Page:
DreamWorks wholeheartedly supported this new idea and even put on an opening reception night with drinks and food, inviting the whole studio to come and see it. 

Choosing the photos was a whole different problem! I took a number of images of the space and measured the walls to work out how many images I would be able to display. Once I decided upon the frames, it quickly became apparent that I would only be able to show 20 photos, 10 from Dad and 10 of my own. How do you whittle down a lifetimes of images to ten photos?!

I decided to set some parameters to help narrow down the selection;

  • One wall would be color, the other black and white. This meant there would be five color and black and white from each of us. 
  • Only images that my Dad had converted into black and white himself would be used. I would edit as needed to get the best possible printed results, but I didn’t want to make any creative decisions upon Dad’s photos, but show them as he intended. 
  • The images had to mean something to both of us. Be it places we spoke about, images we had emailed or texted each other that we were particularly proud of, or favorite locations we had visited together. 

It was very important to me this connection was carried throughout all the photos. 

This allowed me to bring the overall section of images to around 200 (still a lot, but much better than the hundreds of thousands I started with)! I created a rough layout in Photoshop with the photos of the space I had taken, and started to pair photos together to see which ones worked well with one another. I also had a few photos that were ‘MUST be in there’, so those worked as anchors to position other images around. I also decided to put Dad’s photos on the top row and mine on the bottom of both walls so that visitors to the exhibition were not constantly having to check who took which photo. 

With the final 20 images selected, it was time to start printing and framing. About two years ago I purchased a Canon PIXMA PRO100 printer which is a large format printer that produces amazing A3+ prints in both color and black and white. I edited all the photos using the method described in the upcoming article of ‘How to Print from Lightroom’.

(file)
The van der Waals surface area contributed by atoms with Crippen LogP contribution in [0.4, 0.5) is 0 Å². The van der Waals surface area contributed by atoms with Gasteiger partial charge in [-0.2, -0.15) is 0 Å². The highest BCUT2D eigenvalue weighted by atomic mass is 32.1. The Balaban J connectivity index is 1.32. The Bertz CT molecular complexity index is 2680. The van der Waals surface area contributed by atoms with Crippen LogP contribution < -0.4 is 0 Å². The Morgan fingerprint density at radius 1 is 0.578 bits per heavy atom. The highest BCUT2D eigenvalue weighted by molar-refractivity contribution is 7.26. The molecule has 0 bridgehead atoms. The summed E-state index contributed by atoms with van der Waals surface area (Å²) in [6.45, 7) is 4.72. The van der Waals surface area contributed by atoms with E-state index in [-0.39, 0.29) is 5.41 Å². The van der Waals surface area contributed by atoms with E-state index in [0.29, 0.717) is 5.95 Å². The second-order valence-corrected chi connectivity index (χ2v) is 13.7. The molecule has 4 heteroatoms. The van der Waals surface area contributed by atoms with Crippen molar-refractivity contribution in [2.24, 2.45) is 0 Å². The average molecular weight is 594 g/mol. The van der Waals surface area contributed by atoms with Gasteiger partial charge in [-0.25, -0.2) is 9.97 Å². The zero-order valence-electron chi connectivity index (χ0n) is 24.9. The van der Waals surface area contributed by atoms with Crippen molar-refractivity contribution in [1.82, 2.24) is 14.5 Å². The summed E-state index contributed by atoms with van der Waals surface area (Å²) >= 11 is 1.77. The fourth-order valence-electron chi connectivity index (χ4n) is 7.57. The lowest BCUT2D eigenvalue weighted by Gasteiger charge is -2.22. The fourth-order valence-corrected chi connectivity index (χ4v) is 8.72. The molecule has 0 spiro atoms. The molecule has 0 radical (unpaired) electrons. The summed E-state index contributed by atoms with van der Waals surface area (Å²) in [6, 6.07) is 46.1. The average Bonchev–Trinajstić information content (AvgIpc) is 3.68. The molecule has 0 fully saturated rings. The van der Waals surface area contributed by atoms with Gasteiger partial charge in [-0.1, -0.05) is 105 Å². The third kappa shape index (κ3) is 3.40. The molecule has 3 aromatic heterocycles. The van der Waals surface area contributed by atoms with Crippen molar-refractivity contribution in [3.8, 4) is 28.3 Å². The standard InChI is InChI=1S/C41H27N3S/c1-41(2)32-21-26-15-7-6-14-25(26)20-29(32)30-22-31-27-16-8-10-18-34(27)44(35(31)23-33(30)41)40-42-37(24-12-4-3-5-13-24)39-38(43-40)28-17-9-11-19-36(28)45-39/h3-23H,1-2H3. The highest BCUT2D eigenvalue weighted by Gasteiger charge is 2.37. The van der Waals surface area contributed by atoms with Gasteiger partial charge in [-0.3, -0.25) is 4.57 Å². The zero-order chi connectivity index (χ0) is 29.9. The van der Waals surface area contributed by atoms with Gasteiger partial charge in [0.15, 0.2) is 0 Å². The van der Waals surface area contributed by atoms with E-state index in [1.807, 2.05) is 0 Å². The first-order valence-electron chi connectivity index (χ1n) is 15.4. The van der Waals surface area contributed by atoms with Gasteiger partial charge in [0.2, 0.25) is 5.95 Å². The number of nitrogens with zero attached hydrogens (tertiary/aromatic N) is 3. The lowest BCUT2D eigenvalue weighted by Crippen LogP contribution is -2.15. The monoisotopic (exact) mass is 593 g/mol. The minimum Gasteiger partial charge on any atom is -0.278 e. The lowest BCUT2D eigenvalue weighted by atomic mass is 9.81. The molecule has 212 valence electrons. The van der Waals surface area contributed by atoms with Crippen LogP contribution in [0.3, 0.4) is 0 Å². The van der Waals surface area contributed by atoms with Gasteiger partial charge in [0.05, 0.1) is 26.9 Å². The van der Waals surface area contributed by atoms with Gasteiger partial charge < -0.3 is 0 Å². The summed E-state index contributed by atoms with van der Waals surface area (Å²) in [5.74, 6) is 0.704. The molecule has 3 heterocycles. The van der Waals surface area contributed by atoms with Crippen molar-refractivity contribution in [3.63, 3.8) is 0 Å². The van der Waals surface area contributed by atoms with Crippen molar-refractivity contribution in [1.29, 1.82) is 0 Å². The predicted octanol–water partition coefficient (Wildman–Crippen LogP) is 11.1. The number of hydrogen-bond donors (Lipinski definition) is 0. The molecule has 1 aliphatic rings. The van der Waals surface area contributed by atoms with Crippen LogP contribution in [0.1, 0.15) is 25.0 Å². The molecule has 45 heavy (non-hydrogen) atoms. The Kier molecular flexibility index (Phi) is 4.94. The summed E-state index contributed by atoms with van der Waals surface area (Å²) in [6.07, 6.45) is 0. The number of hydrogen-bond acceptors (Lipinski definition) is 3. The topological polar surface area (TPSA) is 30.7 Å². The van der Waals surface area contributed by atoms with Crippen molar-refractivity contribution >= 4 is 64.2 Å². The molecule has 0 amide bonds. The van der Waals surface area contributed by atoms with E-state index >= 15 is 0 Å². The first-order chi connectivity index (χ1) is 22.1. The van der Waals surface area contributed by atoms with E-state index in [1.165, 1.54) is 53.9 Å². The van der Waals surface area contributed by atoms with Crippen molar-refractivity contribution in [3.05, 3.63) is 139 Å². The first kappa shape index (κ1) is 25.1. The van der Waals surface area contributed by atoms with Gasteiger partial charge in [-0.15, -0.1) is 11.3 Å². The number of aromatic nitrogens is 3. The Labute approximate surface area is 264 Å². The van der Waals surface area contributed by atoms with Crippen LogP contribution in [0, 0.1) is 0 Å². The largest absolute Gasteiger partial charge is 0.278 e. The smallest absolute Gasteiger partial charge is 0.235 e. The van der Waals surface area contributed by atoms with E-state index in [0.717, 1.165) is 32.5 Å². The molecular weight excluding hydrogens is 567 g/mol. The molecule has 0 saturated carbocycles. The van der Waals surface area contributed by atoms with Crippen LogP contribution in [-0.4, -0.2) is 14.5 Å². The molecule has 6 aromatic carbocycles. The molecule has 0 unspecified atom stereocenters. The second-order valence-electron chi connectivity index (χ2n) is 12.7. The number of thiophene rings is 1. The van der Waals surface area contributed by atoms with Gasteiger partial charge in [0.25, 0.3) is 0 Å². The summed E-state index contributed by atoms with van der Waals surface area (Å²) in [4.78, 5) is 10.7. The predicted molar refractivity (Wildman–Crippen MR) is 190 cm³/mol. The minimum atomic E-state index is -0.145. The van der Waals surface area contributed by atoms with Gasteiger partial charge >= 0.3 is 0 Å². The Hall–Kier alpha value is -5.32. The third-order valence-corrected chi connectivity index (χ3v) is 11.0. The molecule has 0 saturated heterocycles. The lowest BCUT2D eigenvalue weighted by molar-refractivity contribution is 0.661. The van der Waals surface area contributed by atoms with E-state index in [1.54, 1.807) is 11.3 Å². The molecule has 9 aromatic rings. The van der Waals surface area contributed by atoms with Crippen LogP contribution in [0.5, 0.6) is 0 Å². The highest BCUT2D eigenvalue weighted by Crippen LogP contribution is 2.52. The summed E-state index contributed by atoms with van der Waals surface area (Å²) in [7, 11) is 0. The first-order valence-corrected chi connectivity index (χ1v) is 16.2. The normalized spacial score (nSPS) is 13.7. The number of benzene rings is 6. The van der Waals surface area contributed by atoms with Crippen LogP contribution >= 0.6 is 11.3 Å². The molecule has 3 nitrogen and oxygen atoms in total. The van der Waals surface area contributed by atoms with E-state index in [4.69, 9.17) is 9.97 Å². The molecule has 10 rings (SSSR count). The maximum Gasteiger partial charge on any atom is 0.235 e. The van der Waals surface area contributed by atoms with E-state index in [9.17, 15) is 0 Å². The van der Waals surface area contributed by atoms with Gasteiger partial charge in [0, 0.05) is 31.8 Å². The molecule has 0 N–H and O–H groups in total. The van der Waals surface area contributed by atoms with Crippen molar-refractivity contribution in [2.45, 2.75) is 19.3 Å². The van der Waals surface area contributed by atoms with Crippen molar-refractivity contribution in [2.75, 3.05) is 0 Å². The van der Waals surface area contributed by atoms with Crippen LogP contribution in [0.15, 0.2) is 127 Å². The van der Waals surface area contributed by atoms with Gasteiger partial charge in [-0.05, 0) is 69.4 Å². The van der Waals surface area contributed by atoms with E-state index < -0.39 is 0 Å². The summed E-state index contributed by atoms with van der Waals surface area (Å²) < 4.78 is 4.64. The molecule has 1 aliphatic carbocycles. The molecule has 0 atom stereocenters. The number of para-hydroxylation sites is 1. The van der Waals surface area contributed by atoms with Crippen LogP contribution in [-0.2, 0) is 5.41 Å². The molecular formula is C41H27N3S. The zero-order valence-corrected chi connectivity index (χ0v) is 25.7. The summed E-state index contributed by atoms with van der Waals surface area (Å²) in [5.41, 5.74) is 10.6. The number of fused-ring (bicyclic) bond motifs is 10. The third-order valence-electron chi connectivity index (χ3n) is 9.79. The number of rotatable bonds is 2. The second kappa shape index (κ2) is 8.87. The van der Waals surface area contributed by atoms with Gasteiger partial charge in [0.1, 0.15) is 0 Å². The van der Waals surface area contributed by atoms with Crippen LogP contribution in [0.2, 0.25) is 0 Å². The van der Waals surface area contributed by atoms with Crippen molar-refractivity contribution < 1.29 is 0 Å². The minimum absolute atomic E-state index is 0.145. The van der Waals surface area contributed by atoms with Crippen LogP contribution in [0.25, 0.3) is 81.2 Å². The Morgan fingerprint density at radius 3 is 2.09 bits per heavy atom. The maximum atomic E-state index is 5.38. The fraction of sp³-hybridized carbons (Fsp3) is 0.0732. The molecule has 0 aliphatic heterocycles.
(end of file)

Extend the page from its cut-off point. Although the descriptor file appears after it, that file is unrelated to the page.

What I was not expecting what how much the photos really popped and came together once I started mounting and placing them into frames. It was so exciting to see these photos behind glass and even more so when they were hung in the space. 

I created a number of flyers and email images to advertise the exhibition at the studio which was sent out and posted all over the studio by the amazing people who organize all the events at work. 

The most proud moment for me though was the day my family visited the studio. It was a bittersweet moment for me as it was the trip my Dad was also meant to be on, and I know he would have been so proud to have seen his photos hanging in the gallery at DreamWorks. I had not told my Mom, or Auntie and Uncle who came with her that I was doing this, so it was a big and very emotional surprise.

A book was also produced as a catalog to the exhibition that includes all the images from the exhibition along with a few extra favorites that I would have loved to fit in if there had of been more space. The book is a 40 page softcover, 10×8 inches (25x20cm) on premium lustre paper. If you are interested in purchasing copies of the Exhibition Catalog, it can be purchased HERE for $35.00.